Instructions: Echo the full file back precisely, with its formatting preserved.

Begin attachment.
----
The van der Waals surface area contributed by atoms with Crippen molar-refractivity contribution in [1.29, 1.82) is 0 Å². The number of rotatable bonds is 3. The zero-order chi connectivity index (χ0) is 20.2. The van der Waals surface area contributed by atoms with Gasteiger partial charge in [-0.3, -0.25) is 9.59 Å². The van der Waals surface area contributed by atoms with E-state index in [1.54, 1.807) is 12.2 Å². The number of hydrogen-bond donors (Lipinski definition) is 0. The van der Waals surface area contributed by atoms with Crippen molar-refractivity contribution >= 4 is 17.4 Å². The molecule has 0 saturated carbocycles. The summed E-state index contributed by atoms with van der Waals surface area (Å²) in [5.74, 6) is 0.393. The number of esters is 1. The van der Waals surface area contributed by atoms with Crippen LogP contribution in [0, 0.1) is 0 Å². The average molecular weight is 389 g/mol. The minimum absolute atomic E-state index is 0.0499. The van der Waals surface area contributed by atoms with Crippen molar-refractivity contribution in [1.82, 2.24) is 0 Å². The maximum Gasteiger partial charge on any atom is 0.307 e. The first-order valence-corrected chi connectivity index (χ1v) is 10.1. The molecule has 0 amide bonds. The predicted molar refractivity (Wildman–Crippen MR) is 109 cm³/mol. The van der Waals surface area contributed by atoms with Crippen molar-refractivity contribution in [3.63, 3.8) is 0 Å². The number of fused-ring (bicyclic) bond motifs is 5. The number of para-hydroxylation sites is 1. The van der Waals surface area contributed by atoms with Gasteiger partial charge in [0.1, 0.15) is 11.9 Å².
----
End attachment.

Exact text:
The van der Waals surface area contributed by atoms with Crippen molar-refractivity contribution in [1.29, 1.82) is 0 Å². The number of rotatable bonds is 3. The zero-order chi connectivity index (χ0) is 20.2. The van der Waals surface area contributed by atoms with Gasteiger partial charge in [-0.3, -0.25) is 9.59 Å². The van der Waals surface area contributed by atoms with E-state index in [1.54, 1.807) is 12.2 Å². The number of hydrogen-bond donors (Lipinski definition) is 0. The van der Waals surface area contributed by atoms with Crippen molar-refractivity contribution >= 4 is 17.4 Å². The molecule has 0 saturated carbocycles. The summed E-state index contributed by atoms with van der Waals surface area (Å²) in [5.74, 6) is 0.393. The number of esters is 1. The van der Waals surface area contributed by atoms with Crippen LogP contribution in [0, 0.1) is 0 Å². The average molecular weight is 389 g/mol. The minimum absolute atomic E-state index is 0.0499. The van der Waals surface area contributed by atoms with Crippen molar-refractivity contribution in [1.82, 2.24) is 0 Å². The maximum Gasteiger partial charge on any atom is 0.307 e. The first-order valence-corrected chi connectivity index (χ1v) is 10.1. The molecule has 0 amide bonds. The predicted molar refractivity (Wildman–Crippen MR) is 109 cm³/mol. The van der Waals surface area contributed by atoms with Crippen molar-refractivity contribution in [3.63, 3.8) is 0 Å². The number of fused-ring (bicyclic) bond motifs is 5. The number of para-hydroxylation sites is 1. The van der Waals surface area contributed by atoms with Gasteiger partial charge in [0.1, 0.15) is 11.9 Å².